Sunday, July 7, 2013

Top Twenty Fantasy Series . . .

So, with all of this talk about fantasy, I'm going to finally try to nail down my top ten series.  (What's the plural of "series"?)
  1. Harry Potter/JK Rowling - a classic witch and wizard fantasy.  MG, lots of fun.  If you haven't read this series, you should.  
  2. Lord of the Rings/JRR Tolkien - another classic.  Longer and more challenging than Harry, but richer and darker in some ways.  Written by a scholar of medieval literature.  So many brilliant details.  Movies are classics as well, but the books are still better (and that's saying something!).
  3. Narnia/CS Lewis - yet another classic.  Fast and easy to read, and just plain good storytelling.  Lots of surprises and strange twists.  Some of the later books are bizarre.
  4. His Dark Materials/Philip Pullman - takes place in a strange alternate universe with some bizarre twists.  Some people think it's anti-Christian because of the negative depiction of some of the angels later in the series.  Still a good story.
  5. Abhorsen/Garth Nix - brilliant and dark, with some really scary depictions of the world of the dead.  About a series of heroes who can walk into the land of the dead.  Feels more real than many other fantasies, mostly because death is real.  
  6. Fablehaven/Brandon Mull - the characters are lots of fun, and there are a ton of imaginative surprises.  Two kids find out that grandma and grandpa run a kind of nature preserve for magical creatures.  And they feel obliged to protect ALL of the magical creatures, even the bad ones.  Book 4 has one of my favorite surprises of any book that I've ever read.  Don't want to give it away, but it was worth reading four books to get there.  
  7. Lightning Thief/Rick Riordan - the movie almost ruined this series for me, but it's a fun fantasy based on the Greek gods and goddesses.  Lots of cool applications of mythology.  The hero, Percy Jackson, is the son of Poseidon and a mortal, and he's sent on several quests.  I enjoyed all seven books.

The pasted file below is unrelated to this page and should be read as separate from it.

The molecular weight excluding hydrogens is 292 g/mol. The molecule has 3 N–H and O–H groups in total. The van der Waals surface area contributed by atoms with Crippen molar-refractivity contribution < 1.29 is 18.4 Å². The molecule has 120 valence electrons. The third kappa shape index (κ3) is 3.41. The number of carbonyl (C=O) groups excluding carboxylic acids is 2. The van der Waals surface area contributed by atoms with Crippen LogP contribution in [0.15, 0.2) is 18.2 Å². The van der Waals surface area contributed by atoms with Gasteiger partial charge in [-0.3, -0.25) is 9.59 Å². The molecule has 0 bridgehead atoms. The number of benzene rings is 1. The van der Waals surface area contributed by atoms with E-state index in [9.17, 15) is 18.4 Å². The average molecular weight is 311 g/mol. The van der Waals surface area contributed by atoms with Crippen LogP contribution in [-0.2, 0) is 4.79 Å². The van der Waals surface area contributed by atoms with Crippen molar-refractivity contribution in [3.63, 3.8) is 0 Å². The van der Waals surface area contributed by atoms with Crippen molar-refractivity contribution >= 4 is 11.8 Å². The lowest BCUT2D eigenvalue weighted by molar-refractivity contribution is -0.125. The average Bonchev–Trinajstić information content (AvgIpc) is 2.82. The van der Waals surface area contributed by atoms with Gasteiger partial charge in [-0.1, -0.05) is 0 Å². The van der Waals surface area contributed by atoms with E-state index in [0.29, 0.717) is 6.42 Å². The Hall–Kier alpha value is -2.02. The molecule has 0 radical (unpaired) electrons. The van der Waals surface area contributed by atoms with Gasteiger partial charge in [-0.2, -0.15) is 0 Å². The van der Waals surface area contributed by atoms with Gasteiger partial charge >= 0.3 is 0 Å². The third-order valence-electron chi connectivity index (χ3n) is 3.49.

8. False Prince/Jennifer Nielsen - No magic needed here.  More like medieval adventure.  It's about a plot to take over a kingdom using a fake prince.  I've read both of the two books that have come out, and both were really good.  The main character is a pleasant blend of pragmatic rule-breaking and naive virtue.  Looking forward to the third book.
  9. Sea of Trolls/Nancy Farmer - Farmer is an incredible storyteller.  She has a gift for carefully crafting character and orchestrating believable adventures.  Lots of terrible evil monsters, and Farmer does a good job turning characters around, making them seem really bad, then really good, then really bad, as the story progresses.
  10. Bartimaeus/Jonathan Stroud - In this series, wizards run Great Britain by summoning demons and making them do their bidding.  They really have very little power without them.  Bartimaeus, who narrates, is a demon, talking about demons and wizards.  It's an original approach, and Stroud makes it funny and interesting.  
  11. Curse Workers/Holly Black - A nice blend of mafia narrative, alternate reality, and magic.  Some people have the ability to work magic through their hands, and it takes place in an alternate present, with an alternate American history that includes concentration "camps" for these magic people, discriminatory laws, and a whole subculture of criminal magic workers.  The main character is a shady curse worker with power he doesn't quite understand.  Lots of mystery and fun.
  12. Resurrection of Magic/Kathleen Duey - This series is strange and dark, and I'm excited about the third book in the series.  It's two overlapping stories, one about a young woman who's a natural adept with magic, and a young man who is sent to a magic school to learn magic - only the school swallows up children and often refuses to spit them out as wizards.  I really like the way that the story develops about where magic comes from, and the twisted way in which it is taught at the strange school.  There's a lot of mystery and evil here.  It's good.
  13. Earthsea/Ursula Le Guin - The rules of magic are strange in this series, and people can lose their magic ability if they do too much.  Magic is based on a language, which happens to be the language of dragons, and there's a lot of work and study involved.  I like that kind of twist.  The series of books includes some strange stories, and Le Guin's imagination is vast.  I enjoyed the tension in this series a lot.